I remember one lecture by Craig, where he reeled off the handful of documents providing possible historical evidence that Jesus of Nazareth actually existed, and then declared that all historians accepted them as incontrovertible proof that Jesus of Nazareth lived, taught and died in Palestine in the first century. This was a statement which I knew to be untrue and which I was pretty sure Craig knew was untrue as well. If Craig didn't simply mispeak, then it was a lie that he was hoping his audience would accept as fact.

This is the Eusebius approach to theology and evangelicalism which believes that lying for the benefit of the faith is ok. In other words, the end justifies the means. This only works if the flock never learns, or never accepts, that you lied to them. With modern communications, more, and more, religion has to rely on the latter to keep the faithful in line. It’s really too bad that humans are so good at self delusion. If they weren’t, religion would be an endangered species. But would that be a good thing?

That gets us back to the original question; does believing in God affect the nation in any moral, social or political sense? I don’t see how anyone in his right mind could answer that question in the negative. Of course it affects the country morally, socially and politically.

The easiest one is socially. The local church is still a focus of social activities in many places and there is nothing wrong with this. Humans are social animals and contact with other humans is something that most people need and relish. Of course a secular social club would work just as well, but sometimes you just can’t fight tradition. Are the social activities used to foster church dogma? Maybe, but I doubt that’s the objective. In other words I don’t think there are ulterior motives here.

As for politically, DUH, do you think that we would be fighting as much over things like abortion access, stem cell research and gay marriage if there wasn’t a belief in God? I’ll grant you that one can believe in God without getting all wrapped up in religion, and the claims of religion to speak for God, but that’s usually not the case. Most people equate their religion with God. I would say that right about now the belief in God, and religion, is one of the driving factors in the political spectrum of the United States.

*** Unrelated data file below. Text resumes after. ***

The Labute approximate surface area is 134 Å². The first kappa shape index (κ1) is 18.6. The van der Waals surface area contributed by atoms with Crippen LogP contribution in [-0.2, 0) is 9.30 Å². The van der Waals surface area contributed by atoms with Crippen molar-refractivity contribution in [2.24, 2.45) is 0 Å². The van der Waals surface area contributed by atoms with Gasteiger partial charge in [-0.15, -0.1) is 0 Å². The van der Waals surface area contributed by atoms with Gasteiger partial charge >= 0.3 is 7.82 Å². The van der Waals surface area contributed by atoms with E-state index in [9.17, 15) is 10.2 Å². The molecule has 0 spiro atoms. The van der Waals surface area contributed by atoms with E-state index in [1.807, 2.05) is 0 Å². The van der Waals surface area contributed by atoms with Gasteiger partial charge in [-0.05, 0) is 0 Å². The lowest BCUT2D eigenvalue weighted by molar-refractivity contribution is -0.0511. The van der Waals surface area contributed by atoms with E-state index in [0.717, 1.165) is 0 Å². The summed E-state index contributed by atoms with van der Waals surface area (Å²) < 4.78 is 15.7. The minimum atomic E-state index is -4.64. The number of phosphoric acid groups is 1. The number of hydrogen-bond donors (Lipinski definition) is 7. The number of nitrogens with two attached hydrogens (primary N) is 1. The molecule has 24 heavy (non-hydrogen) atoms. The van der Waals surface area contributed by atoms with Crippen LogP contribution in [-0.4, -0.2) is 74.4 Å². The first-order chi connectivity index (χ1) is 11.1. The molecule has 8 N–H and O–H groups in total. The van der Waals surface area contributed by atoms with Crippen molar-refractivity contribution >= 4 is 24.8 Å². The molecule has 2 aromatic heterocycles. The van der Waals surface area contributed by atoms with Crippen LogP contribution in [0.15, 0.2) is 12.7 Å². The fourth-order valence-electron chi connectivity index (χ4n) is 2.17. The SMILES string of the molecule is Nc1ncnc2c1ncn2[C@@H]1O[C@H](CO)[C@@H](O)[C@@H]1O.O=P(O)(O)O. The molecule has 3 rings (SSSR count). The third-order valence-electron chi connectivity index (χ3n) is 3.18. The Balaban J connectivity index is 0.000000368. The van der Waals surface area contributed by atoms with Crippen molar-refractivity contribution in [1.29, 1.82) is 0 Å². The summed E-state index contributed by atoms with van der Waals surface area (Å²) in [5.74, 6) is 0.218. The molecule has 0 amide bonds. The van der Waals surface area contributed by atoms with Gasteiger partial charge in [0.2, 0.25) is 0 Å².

That brings us to morally. The faithful would argue that it is morality that defines the political position. The faithful would say that they take the political positions they take because they’re concerned about “moral values.” I’ll concede that, but I want to talk about something else, I want to talk about the question of whether the removal of the belief in God would affect the moral behavior of the country.

Unfortunately I have to say yes, I believe that it would. I’m well aware that there is no current difference in the morality of religious folks and secular folks; as a matter of fact some surveys indicate that secular individuals are MORE moral and ethical than religious people. However I’m also aware that the current pool of secular individuals represents the highest strata of education and intelligence in the population.

Most of the intelligent and educated are people who would probably adhere to the philosophy of Diogenes and Plato that virtue is its own reward. Obviously there are exceptions to this rule but it clearly applies in general. But what about the lower portion of the bell curve? I don’t think it’s unfair to say that, even today, most crime is associated with that portion of the population that has the lowest intelligence and the least education. Much of the reason for this is economic rather than moral philosophy but the overwhelming majority of people that are economically deprived (that’s a euphemism for poor) are also morally beyond reproach. I’m willing to bet that most of them are strong people of faith too. If you removed their faith, would they still be moral?

Seneca the Younger said “Religion is regarded by the common people as true, by the wise as false, and by rulers as useful.” Napoleon observed that “Religion is what keeps the poor from murdering the rich.” Both are implying that religion helps hold the lower orders in check and therefore provides a benefit to society. If one removed the belief in the authority of God and the fear of punishment after death what would happen? I’m not sure that I can answer that question completely but I suspect that it would remove the constraints that are currently holding a portion of the population in check.

One more quote, this one from Polybius.

"Since the masses of the people are inconstant, full of unruly desires, passionate, and reckless of consequences, they must be filled with fears to keep them in order. The ancients did well, therefore, to invent gods, and the belief in punishment after death."

It’s rather a depressing thought that something as irrational as religion may have a value to society that we can’t do without isn’t it?